Our family is committed to being good stewards to the land. We cherish our land and take care of it. We look for ways to farm smarter by using 4R Plus practices.

Mark Heckman

Muscatine County

Farming Operation

  • 3rd-generation family farm in Muscatine County in southeast Iowa, with several family members involved
  • Corn and soybeans on a variety of flat and rolling ground
  • Soil type varies among silt, clay loam and sand
  • Cow-calf and wean-to-finish hog operations
  • Past president and current at-large board member, Iowa Corn Promotion Board
  • Trade Policy Advisory Team rep., U.S. Grain Council
  • Enrolled in the Soil Health Partnership


4R Plus Practices Used

  • Most ground is no-till, with a minimum of conservation tillage used
  • Contour farming is used on rolling ground
  • Plants cover crops and has ground in the WRP and CRP
  • Buffer strips, drainage ditches and grassed waterways
  • Tests soil in two-and-a-half-acre grids in the fall to determine nutrient plan for crop removal rate
  • Tests manure for N, P and K; uses stabilizers
  • Monitors rainfall and conducts tissue tests for nitrogen; side-dress if needed

Results Seen

  • Cover crops protect the soil, add organic matter, improve water-holding capacity and drainage
  • No-till keeps the soil undisturbed and improves microbial growth in the soil
  • Economic benefits of no-till include time, equipment and fuel savings
  • Nutrient plan maximizes efficiency of input purchases
  • Applying nutrients in the root zone maximizes crop uptake and protects water
  • Practices have accelerated yield curve for his crops

Plans for the Future

  • Looking into new practices and products that benefit the soil by keeping it in place and improving microbial growth
  • Researching ways to improve water quality more efficiently
  • Looking into practices that improve soil health over the long term
  • Interested in harvesting some cover crop for seed




Click here to ask Mark a question about his farming operation.

Harvest 2019: Conservation Practices Deliver Results

The corn and soybean crops on Heckman Farms in Muscatine County, Iowa, weathered their share of storms during the 2019 growing season, says Mark Heckman. A wet planting season left some acres unplanted, dryness set in during the middle of the growing season and then rains returned to result in a wet, prolonged harvest.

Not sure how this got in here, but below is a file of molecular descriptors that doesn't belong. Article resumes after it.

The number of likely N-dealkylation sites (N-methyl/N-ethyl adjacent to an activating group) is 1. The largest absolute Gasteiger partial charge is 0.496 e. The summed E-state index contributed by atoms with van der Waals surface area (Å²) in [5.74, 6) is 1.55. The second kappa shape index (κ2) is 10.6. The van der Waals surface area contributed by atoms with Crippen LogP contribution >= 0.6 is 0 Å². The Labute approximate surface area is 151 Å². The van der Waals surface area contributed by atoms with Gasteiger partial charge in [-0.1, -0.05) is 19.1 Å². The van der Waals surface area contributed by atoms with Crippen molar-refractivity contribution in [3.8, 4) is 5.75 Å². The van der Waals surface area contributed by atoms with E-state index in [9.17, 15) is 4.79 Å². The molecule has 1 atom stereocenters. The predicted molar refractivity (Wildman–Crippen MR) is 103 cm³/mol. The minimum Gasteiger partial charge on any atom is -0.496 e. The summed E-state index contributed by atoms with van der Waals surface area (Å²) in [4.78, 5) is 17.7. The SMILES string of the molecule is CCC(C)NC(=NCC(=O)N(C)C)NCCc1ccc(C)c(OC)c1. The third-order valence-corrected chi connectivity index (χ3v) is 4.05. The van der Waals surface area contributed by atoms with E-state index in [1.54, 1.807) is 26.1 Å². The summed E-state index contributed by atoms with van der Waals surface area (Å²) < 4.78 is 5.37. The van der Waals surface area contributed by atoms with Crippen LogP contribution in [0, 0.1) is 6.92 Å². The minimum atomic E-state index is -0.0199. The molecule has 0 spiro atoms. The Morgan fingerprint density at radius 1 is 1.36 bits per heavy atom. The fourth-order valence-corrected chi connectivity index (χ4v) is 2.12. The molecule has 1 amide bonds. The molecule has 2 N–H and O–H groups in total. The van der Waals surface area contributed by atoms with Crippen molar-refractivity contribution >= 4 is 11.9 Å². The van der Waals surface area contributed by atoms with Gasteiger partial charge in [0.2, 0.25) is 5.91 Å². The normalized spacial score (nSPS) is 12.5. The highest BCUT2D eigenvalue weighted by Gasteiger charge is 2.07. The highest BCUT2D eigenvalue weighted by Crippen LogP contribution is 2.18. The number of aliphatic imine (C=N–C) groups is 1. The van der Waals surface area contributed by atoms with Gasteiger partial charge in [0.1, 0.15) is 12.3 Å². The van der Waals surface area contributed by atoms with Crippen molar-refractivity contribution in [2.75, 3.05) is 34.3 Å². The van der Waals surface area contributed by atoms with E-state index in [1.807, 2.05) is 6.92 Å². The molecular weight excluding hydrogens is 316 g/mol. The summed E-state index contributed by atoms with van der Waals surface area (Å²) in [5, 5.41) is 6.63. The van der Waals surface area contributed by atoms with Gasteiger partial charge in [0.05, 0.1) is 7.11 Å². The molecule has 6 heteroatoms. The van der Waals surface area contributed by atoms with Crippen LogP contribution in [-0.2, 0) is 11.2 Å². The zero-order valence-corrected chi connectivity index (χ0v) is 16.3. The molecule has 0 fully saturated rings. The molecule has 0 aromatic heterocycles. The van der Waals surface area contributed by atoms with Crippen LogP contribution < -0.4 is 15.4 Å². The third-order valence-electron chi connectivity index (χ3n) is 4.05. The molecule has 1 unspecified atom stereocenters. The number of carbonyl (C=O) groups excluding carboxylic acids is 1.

He’s glad conservation practices like no-till and cover crops are well established, as they deliver benefits that make a difference. “While the weather was less than ideal in 2019, we are still seeing benefits from soil health improving,” he said.

He will take a deeper dive into yield data when soil test results are available.

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Summer 2019: Conservation Maximized a Wet Planting Season

Mark Heckman of Heckman Farms in Muscatine County only needed seven days to plant the 2019 corn and soybean crops. Unfortunately, his planting window extended from May 6 to June 7. But by the time planting began, the cover crops had established good growth and were doing their job of suppressing weeds.

Heckman’s ground is more forgiving because they have been no-tilling and using cover crops for several years. “The cover crops helped to move the moisture down deeper into the soil. That, along with our no-till and conservation tillage practices, have dramatically improved the structure of the soil and helps to allow us to get into the fields without creating substantial damage,” he said.

During the wet spring, it was apparent this year’s crop would be planted in less-than-ideal conditions.

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Spring 2019: Waiting for ‘Just Right’ Soil Conditions

Muscatine County farmer Mark Heckman of Heckman Farms says his greatest concern this spring is combating the mentality to rush to get fieldwork done. He knows it takes patience and it pays to wait until soil conditions are just right.

Heckman is thankful the fall manure application was completed, but has some spring applications that need to be done. “We also try to push as much of our nitrogen applications to the spring,” he said. “Our applicator reduces air pressure in the tires, which allows them to get into the fields when others have to wait. This also helps reduce soil compaction.”

Because of the long harvest season last fall, some of their planned cover crop acres did not get seeded. “We plan to plant some of those acres yet this spring, especially in areas that aren’t as well drained. We want to get a root established and build organic matter,” he said.

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